This is Hike #22 in the book 50 Hikes in Central Florida, completed on June 28, 2020.
Lake Proctor Wilderness Area is located in east Seminole County, less than an hour drive from Daytona Beach. This was the first of two hikes on this day, so I arrived early around 9:15 am.
From the trailhead I followed the Red Trail north, passing the Orange Trail and the Blue Trail. I intended to hike those trails on the way back.
The Red Trail was a wide, shady trail and a perfect start to the day.
Just before reaching the northern end of the Red Trail, I spotted a smooth white rock with the words “CATS UK” and a smiley painted on it. I assume it is from the Painted Rocks Game, but I did not try to look it up. I took a photo and left it where it was.
At the northern intersection of the trail, I turned right and began the Red Trail Loop. When the trail split, I turned left to hike the loop clockwise. Almost immediately a blaze on a short post sent me into a bushy area with no clearly marked trail. I followed it around as best I could until I found another blaze on a post where it rejoined the normal trail.
I continued through some tall scrub on a winding trail before coming into a clearing and arriving at a shelter. I perused the posted information while resting and drinking some water. Soon I was heading around the western point of the Red Trail Loop.
Suddenly I heard voices behind me and wondered how someone might have caught me so soon after leaving the shelter. However, I arrived at a wide, sandy cross-trail where I saw three people on horseback approaching. I stopped and stood still to let them pass, although the lead horse did flinch a bit on seeing me. I briefly chatted with the riders as they passed and then continued on my way.
The day was heating up and after a bit more hiking through the scrub, the book told me to follow the power lines road back to the top of the loop. This section was hot and sunny. But soon I reached the top, turned left, and walked toward the Blue Trail, passing the end of the Red Trail.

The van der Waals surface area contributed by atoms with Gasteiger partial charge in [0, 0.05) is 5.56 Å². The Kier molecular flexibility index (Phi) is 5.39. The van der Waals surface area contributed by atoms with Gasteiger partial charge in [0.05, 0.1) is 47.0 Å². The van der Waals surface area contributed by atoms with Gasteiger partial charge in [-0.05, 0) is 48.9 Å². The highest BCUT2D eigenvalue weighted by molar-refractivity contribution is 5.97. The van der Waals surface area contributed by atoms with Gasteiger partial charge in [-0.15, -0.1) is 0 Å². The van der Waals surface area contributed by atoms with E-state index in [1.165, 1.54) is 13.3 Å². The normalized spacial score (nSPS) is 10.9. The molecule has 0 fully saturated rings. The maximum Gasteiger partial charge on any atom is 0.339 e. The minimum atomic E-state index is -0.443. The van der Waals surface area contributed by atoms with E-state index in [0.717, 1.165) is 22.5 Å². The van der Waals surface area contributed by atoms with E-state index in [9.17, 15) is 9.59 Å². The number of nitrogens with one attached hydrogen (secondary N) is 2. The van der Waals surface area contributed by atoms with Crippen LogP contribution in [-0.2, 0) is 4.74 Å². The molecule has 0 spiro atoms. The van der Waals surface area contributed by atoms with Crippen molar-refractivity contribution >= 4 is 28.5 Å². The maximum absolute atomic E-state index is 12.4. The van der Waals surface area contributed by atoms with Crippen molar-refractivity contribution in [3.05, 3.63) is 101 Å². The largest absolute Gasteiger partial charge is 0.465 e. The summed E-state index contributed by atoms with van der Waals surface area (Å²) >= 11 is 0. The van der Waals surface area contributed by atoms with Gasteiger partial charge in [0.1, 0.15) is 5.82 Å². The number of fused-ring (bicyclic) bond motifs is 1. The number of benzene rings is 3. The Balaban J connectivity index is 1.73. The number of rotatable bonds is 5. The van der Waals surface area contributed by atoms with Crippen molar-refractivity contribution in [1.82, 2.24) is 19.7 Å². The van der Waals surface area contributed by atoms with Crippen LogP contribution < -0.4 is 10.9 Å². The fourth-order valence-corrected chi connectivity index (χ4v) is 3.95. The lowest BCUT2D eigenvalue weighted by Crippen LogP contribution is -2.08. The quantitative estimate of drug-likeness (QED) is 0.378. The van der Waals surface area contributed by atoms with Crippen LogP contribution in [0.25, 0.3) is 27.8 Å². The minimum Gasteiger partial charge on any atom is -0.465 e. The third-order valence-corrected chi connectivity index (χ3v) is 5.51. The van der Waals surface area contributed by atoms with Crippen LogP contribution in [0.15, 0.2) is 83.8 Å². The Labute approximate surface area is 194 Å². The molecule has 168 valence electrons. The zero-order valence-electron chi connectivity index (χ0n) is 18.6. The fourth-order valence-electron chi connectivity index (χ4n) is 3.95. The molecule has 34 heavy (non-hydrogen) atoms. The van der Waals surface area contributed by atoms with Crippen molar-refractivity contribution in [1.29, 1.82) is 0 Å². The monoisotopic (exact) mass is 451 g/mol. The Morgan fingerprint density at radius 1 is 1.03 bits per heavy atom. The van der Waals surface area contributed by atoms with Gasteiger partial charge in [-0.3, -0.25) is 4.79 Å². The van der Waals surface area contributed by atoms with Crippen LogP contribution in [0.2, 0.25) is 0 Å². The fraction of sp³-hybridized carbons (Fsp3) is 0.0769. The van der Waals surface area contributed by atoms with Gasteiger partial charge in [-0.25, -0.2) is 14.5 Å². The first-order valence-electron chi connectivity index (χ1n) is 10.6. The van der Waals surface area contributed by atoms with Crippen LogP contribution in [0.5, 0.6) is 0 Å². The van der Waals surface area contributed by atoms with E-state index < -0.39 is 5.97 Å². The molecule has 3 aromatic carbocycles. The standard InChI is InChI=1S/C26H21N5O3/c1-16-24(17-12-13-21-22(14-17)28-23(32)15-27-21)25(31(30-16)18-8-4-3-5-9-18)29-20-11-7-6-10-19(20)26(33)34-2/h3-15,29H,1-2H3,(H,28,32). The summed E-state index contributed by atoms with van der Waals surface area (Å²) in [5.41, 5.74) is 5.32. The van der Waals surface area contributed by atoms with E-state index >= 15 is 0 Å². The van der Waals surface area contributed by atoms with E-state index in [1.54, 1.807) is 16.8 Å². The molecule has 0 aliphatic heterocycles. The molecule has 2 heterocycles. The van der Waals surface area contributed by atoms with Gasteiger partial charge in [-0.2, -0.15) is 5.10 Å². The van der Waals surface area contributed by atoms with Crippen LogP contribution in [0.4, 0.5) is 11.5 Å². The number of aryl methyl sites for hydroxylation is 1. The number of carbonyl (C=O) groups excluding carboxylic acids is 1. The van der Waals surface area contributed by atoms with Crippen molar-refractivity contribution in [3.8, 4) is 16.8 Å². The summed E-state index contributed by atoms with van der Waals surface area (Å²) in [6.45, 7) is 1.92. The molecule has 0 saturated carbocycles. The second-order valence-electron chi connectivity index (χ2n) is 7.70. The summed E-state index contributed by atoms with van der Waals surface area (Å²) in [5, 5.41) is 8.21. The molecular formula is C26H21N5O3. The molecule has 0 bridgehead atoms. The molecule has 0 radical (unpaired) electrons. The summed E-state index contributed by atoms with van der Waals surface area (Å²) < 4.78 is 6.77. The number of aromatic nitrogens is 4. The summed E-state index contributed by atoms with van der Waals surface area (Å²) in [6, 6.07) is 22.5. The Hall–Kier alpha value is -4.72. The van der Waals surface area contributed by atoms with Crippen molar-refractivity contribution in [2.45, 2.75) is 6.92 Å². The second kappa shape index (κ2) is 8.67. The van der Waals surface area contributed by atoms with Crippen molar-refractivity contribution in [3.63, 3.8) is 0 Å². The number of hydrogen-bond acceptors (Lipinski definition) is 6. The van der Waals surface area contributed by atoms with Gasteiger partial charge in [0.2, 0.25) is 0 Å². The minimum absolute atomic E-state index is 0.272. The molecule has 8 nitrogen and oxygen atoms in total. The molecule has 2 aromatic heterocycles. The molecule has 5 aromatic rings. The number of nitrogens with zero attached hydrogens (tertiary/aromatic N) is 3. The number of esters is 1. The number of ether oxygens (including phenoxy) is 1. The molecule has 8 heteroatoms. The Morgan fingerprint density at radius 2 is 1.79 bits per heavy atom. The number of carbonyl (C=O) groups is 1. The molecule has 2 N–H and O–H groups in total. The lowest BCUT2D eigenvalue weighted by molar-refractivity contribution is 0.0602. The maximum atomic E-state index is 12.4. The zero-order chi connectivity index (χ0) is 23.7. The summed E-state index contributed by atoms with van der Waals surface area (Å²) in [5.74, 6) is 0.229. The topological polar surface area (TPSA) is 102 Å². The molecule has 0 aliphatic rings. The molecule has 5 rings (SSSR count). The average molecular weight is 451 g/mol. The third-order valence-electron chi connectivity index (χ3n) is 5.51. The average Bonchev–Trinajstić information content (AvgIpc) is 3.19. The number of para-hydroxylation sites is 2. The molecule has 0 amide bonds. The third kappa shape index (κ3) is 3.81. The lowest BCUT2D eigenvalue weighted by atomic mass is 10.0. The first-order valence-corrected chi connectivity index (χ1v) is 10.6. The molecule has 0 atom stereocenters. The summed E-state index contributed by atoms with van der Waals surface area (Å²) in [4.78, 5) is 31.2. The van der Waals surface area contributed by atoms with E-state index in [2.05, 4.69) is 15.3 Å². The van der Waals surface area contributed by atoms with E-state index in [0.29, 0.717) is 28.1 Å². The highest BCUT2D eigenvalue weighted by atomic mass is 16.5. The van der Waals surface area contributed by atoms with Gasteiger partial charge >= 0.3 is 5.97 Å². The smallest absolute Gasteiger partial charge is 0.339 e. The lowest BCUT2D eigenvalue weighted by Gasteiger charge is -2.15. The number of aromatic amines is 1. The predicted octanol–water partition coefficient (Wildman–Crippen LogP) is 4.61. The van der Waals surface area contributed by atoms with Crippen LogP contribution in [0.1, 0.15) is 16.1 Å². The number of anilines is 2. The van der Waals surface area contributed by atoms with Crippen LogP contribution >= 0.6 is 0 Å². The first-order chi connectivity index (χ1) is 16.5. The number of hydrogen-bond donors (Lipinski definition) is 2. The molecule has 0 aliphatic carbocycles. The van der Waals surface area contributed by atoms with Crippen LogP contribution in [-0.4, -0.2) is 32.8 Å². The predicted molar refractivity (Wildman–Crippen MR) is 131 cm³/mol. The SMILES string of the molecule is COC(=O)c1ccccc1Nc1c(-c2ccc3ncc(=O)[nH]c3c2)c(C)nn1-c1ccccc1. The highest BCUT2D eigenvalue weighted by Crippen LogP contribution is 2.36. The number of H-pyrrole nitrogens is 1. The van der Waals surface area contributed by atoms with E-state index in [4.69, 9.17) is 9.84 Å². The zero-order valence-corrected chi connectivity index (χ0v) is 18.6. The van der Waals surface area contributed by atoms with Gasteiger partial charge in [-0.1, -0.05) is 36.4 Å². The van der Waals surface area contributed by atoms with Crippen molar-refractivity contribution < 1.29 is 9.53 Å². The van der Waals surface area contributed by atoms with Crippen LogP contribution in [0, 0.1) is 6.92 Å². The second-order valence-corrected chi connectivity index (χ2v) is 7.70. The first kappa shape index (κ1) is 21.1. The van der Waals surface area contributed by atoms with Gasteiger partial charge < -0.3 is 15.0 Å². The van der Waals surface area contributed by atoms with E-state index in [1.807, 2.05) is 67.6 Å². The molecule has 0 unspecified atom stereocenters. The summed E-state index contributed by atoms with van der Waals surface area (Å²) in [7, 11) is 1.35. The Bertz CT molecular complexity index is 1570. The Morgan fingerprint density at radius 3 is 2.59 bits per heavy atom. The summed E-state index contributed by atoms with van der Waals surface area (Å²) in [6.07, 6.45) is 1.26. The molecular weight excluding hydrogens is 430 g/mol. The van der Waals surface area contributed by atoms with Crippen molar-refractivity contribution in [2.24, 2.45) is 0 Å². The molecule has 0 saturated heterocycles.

Now on the Blue Trail, I came to another rain shelter. Again, I stopped to read the poster and have a few swigs of water. I knew that from here, most of the remaining trail was shaded and the most scenic of the hike.
I hiked south and soon arrived along the shore of Lake Proctor. Patches of open, glassy water were broken up by groups of lily pads. A few structures could be seen on the opposite shore. It was very quiet and peaceful.
The Blue Trail meandered along Lake Proctor, approaching the shore several times. At one point a short side trail cut through a field of tall flowers where several butterflies floated around me. Here there was also a Hydrologic Data Collection Site for the St. Johns River Water Management District.
The Blue Trail left the lake and ended at the Red Trail where I turned right. Very quickly I reached the Orange Trail and turned right, hiking back towards the lake.
Near the southern end of Lake Proctor the Orange Trail passed through the Eastbrook Wetlands, named for the local school.
The Orange Trail curved partway around the southern tip of the lake where I took my last glimpse (and photos) before walking the last section to reach the Read Trail again.
Back on the Red Trail it was only a few minutes more until I hiked out around 11:20 am. The hiked lasted exactly two hours.
This was the first of two hikes on this day. My second hike was at #23 Geneva Wilderness Area.